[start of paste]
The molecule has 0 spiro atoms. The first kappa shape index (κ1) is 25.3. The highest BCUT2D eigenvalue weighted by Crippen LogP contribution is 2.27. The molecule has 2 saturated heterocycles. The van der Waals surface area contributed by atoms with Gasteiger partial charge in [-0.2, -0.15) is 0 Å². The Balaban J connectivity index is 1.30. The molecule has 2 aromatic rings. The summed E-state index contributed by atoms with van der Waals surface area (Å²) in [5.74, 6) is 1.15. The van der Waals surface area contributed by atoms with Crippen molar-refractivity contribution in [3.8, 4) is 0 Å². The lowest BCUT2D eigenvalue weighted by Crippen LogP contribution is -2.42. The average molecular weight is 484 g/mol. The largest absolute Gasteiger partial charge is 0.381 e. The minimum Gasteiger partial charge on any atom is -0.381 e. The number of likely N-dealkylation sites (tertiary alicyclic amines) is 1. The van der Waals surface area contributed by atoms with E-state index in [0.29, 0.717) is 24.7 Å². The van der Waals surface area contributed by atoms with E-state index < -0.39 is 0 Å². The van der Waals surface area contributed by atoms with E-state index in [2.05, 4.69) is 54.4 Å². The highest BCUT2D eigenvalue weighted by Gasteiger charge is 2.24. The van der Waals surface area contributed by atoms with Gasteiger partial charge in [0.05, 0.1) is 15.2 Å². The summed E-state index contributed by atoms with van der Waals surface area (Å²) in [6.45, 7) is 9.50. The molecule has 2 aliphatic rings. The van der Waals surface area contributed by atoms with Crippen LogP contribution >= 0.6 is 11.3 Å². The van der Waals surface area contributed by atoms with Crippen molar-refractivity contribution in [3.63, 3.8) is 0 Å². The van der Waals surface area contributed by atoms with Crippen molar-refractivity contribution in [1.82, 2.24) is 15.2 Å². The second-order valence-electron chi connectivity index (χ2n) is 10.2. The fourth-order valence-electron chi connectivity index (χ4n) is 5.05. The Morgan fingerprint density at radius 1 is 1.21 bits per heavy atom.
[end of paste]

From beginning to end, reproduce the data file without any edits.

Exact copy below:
The molecule has 0 spiro atoms. The first kappa shape index (κ1) is 25.3. The highest BCUT2D eigenvalue weighted by Crippen LogP contribution is 2.27. The molecule has 2 saturated heterocycles. The van der Waals surface area contributed by atoms with Gasteiger partial charge in [-0.2, -0.15) is 0 Å². The Balaban J connectivity index is 1.30. The molecule has 2 aromatic rings. The summed E-state index contributed by atoms with van der Waals surface area (Å²) in [5.74, 6) is 1.15. The van der Waals surface area contributed by atoms with Crippen molar-refractivity contribution in [3.8, 4) is 0 Å². The lowest BCUT2D eigenvalue weighted by Crippen LogP contribution is -2.42. The average molecular weight is 484 g/mol. The largest absolute Gasteiger partial charge is 0.381 e. The minimum Gasteiger partial charge on any atom is -0.381 e. The number of likely N-dealkylation sites (tertiary alicyclic amines) is 1. The van der Waals surface area contributed by atoms with E-state index in [0.29, 0.717) is 24.7 Å². The van der Waals surface area contributed by atoms with E-state index < -0.39 is 0 Å². The van der Waals surface area contributed by atoms with E-state index in [2.05, 4.69) is 54.4 Å². The highest BCUT2D eigenvalue weighted by Gasteiger charge is 2.24. The van der Waals surface area contributed by atoms with Gasteiger partial charge in [0.05, 0.1) is 15.2 Å². The summed E-state index contributed by atoms with van der Waals surface area (Å²) in [6.45, 7) is 9.50. The molecule has 2 aliphatic rings. The van der Waals surface area contributed by atoms with Crippen LogP contribution >= 0.6 is 11.3 Å². The van der Waals surface area contributed by atoms with Crippen molar-refractivity contribution in [3.63, 3.8) is 0 Å². The van der Waals surface area contributed by atoms with Crippen molar-refractivity contribution in [1.82, 2.24) is 15.2 Å². The second-order valence-electron chi connectivity index (χ2n) is 10.2. The fourth-order valence-electron chi connectivity index (χ4n) is 5.05. The Morgan fingerprint density at radius 1 is 1.21 bits per heavy atom.